'Sierra Leone' was one of those songs that quickly stood out from the pack. Andrew McLennan's synth-pop track won his new band Coconut Rough a deal with Mushroom Records, then became a runaway hit in 1983. The video, slick for the time, features bright colours, a running motif, and African imagery. But the pressure of being in demand for a single song became an albatross around the band's neck. As McLennan told website AudioCulture, "‘Sierra Leone’ became the only song from our repertoire that people wanted to hear and no matter what we did we couldn’t follow it up."
The Mockers had a breakthrough year in 1984. Their sixth single 'Swear It's True' caught New Zealand's attention, and in May their debut album peaked at number four on the Kiwi charts. In June they played Mainstreet for one of 1984's batch of Radio with Pictures specials, spawning the live album Caught in the Act, which was released in July. Vocalist and part-time poet Andrew Fagan cuts a piratical figure in his sailor's jacket and trademark fingerless gloves. Dunedin band The Idles were a lesser known proposition. They made ripples in 1984 with their first EP, 'Agroculture'.
Musical shapeshifter SJD (short for Sean James Donnelly) released second album Lost Soul Music in 2001, early in a career that has seen him blending synthesisers, backwards voices, and a love of melody — all while working to ensure that each new album heads somewhere different from the last. His vocal on single 'A Boy' shows echoes of Beck, an artist some have cited as an influence. Co-directed by his brother Kieran and Dominic Taylor, the music video mixes lively, childlike animation with shimmering images of an unusual room and the boy inside...whose head is often a blur.
The fall of the Iron Curtain was still several years away when Shona Laing wrote her first APRA Silver Scroll winner 'Soviet Snow'. The world had been "teasing at war like children" over decades of the arms race and Cold War brinksmanship and the threat of nuclear winter was very real. The video is a suitably chilly but dizzying montage that marries Russian iconography and Soviet imagery to the song's urgent synthesised beats. Laing later stripped 'Soviet Snow' of its synthpop trappings in an acoustic version on her 2007 album Pass the Whisper.
Shona Laing's career began as a teen, when she performed her song '1905' on talent show New Faces. In 1973 it reached number four on the local charts, and Laing won several music awards, including Best New Artist. During seven years in London, she spent time in Manfred Mann's Earth Band. Back in New Zealand by the mid 1980s, Laing explored a synthesiser-based sound on albums Genre and South. Single '(Glad I'm) Not A Kennedy', got to number two in the NZ charts, and sold globally. Later albums included New on Earth and the live Roadworks. In 2013 Laing was inducted into the NZ Music Hall of Fame.
TVNZ series Viewfinder was aimed at making news and current affairs accessible to a teen audience. Topics ranged from underage drinking to the new breakdancing craze, to a campaign to see School Certificate exam papers after they had been marked. Reports were filed by the show's three presenters. Over the show's run these included Phillipa Dann (in her first presenting gig), Uelese Petaia (star of 1979 movie Sons for the Return Home), David Hindley (also a gay rights campaigner) and Michael Barry. The show's distinctive synthesiser opening infiltrated many young minds.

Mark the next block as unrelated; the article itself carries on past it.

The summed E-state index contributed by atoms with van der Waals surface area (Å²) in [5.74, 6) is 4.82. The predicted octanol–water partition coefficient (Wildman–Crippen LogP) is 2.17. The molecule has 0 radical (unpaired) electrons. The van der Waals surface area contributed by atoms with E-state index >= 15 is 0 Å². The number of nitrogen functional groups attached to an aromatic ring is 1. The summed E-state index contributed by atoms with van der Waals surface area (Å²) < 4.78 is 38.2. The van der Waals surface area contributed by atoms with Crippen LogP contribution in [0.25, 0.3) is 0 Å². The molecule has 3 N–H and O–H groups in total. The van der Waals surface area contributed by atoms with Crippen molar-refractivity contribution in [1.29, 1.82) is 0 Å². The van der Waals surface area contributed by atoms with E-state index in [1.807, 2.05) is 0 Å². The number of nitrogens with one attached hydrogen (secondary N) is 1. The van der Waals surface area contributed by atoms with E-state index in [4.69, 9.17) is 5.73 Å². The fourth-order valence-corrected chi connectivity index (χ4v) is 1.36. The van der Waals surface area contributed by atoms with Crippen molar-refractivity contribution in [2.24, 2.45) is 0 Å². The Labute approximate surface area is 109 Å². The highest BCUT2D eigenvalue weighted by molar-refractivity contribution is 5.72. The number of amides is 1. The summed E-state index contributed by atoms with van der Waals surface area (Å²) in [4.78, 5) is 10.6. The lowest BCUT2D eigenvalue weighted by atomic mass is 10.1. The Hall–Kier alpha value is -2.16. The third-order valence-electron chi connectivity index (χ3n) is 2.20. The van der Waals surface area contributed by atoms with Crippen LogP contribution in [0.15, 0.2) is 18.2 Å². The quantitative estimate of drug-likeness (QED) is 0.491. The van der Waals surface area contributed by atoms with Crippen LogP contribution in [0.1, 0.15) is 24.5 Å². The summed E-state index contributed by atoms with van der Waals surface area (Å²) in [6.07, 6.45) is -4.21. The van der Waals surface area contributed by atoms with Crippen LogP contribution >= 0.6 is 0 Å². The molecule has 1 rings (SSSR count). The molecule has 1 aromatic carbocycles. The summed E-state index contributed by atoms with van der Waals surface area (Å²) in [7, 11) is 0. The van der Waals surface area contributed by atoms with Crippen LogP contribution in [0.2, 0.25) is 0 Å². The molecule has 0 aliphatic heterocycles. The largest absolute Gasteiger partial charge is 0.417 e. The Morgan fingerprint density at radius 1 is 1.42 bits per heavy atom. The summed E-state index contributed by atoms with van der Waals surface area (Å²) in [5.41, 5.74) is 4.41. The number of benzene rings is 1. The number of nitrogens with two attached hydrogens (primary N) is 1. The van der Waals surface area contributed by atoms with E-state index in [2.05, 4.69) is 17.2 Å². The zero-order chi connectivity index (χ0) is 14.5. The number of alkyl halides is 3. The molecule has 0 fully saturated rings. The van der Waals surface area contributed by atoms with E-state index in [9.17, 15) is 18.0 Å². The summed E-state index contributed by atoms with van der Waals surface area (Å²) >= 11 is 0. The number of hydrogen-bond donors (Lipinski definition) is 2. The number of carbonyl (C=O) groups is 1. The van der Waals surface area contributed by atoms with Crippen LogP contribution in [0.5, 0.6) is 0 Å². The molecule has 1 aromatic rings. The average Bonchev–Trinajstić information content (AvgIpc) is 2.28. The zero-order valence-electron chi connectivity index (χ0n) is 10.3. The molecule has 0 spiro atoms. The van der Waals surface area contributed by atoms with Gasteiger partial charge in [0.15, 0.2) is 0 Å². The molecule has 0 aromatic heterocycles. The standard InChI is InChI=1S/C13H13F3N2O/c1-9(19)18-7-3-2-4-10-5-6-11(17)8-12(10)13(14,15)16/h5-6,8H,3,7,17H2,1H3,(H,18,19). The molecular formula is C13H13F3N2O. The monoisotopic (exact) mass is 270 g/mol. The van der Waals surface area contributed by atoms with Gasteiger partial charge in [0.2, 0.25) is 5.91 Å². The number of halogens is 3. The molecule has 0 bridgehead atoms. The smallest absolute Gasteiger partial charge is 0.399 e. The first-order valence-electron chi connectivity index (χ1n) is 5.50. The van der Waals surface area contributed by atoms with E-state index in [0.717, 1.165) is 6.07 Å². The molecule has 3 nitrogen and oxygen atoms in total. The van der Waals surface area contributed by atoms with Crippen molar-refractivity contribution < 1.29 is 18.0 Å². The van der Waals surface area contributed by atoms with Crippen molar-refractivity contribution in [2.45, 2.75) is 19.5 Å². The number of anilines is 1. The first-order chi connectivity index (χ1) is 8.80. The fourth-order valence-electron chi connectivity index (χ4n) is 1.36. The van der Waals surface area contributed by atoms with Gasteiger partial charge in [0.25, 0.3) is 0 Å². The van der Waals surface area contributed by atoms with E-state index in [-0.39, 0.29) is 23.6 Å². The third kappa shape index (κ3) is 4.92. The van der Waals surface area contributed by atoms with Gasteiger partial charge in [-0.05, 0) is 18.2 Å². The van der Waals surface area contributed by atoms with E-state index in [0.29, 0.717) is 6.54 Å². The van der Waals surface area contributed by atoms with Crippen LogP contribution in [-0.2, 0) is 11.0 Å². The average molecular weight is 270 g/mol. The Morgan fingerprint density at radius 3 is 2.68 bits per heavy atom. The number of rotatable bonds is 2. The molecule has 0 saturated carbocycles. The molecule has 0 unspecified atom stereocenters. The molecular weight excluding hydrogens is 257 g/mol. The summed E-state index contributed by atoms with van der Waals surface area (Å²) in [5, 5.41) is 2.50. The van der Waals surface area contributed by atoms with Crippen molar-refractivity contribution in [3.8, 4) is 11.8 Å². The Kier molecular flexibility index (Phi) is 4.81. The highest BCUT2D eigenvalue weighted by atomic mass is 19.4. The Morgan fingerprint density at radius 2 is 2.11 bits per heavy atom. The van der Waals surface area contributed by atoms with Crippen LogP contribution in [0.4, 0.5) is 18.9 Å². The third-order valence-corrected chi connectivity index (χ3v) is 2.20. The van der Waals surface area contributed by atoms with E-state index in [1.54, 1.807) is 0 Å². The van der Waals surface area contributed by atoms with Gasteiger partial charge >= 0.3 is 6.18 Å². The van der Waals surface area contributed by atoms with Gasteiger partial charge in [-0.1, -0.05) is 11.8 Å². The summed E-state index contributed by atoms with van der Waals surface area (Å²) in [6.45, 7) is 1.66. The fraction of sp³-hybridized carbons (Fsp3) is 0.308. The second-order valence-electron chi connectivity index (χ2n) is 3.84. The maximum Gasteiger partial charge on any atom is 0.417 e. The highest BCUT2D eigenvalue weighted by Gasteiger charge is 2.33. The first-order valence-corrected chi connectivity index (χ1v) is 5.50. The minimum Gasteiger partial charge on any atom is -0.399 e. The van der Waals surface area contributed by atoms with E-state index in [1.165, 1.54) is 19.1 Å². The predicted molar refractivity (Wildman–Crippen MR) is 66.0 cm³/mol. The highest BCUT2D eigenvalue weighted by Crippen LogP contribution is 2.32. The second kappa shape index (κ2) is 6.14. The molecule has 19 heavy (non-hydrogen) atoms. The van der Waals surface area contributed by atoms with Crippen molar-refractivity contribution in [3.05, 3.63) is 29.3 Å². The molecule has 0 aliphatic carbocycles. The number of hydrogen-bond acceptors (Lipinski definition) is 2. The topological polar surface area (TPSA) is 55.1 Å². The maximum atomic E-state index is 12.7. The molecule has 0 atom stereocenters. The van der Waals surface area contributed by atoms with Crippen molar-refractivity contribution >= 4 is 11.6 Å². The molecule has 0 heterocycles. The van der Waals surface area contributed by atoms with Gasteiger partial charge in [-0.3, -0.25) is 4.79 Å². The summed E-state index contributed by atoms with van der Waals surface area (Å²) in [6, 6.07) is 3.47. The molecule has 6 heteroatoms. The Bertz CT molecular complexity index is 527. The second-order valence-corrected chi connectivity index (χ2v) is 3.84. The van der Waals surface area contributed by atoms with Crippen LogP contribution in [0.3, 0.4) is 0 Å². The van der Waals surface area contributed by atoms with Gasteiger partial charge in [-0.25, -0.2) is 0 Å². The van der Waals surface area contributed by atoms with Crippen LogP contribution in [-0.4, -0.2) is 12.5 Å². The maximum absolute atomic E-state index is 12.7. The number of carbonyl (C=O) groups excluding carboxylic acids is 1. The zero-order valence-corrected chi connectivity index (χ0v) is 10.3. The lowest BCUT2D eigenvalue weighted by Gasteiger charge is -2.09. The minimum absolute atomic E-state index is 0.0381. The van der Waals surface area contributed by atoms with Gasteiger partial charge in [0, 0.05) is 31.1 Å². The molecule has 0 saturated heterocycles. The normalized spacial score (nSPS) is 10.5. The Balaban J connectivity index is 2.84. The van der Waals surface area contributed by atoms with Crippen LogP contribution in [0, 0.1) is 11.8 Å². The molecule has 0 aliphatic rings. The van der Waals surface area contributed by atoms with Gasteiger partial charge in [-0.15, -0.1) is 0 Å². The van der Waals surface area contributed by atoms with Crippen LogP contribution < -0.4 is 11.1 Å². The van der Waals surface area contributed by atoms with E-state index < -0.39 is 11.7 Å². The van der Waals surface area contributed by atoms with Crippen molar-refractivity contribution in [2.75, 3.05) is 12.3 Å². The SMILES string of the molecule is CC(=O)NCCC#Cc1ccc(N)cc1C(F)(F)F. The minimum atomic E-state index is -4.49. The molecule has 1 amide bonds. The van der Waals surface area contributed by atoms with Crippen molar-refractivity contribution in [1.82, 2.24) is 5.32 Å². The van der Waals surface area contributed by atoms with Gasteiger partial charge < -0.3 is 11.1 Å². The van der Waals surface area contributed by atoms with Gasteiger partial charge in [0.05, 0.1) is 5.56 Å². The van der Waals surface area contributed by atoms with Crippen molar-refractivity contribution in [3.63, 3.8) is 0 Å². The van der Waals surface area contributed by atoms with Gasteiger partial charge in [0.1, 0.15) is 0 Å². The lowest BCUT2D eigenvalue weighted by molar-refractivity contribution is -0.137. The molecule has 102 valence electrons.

The video for BRF's second single contrasts images of youths in gas masks with This is New Zealand-style panoramic scenery. The song ominously describes a complacent society ignoring apocalyptic possibilities: it could be the theme song to The Quiet Earth. But like BRF's UK contemporaries the Cure and Joy Division, behind the brooding, melancholic music is a pop song with deceptive hooklines. The haunting melody emerges slowly from a funereal marching beat, while the chorus is almost ecstatic, with phased synthesised strings that seem to take flight.
Artists Prepare was an NFU series that featured prominent performance-based artists of the time. In this episode 'sonic artist' Chris Cree Brown discusses composing with new media, and how he orchestrates particular sounds into formal compositional structures. Some sounds are made instrumentally; others are recorded from his environment. In 1980 few classically-trained musicians in New Zealand experimented with synthesised sound, and the gloriously large and sturdy equipment Brown uses to create his music will be of anthropological interest to many musos.
United by a love of synthesisers, Mark Turner and Johanna Freeman began making pop music together in 2007. Their sole album, Owl+Owl (released on label Lil' Chief Records), won enthusiastic reviews the following year. Turner began playing music at a young age, from wind instruments to guitar and drums. Little Pictures split in 2009. After forming band The Eversons, Turner won controversy in 2012 for a song seemingly aimed at Freeman. After relocating to London in 2015, The Eversons eventually morphed into indie popsters Superorganism, after recruiting young Japanese vocalist Orono Naguchi.
Harking back to early New Zealand electronica (e.g. Body Electric) The L.E.D.s programme is to synthesise music made by man and machine. Evolving from the group Thomas:Parkes, the synth-popsters made their grand entrance in 2007 with the samples, blips, beats and beeps fuelled debut "... We Are The L.E.D.s", via a home pressing in Christchurch. The critically acclaimed release was followed in 2008 with Still, described by the band as "harder, faster, better, stronger and simply more - more synth, more bass, more drums".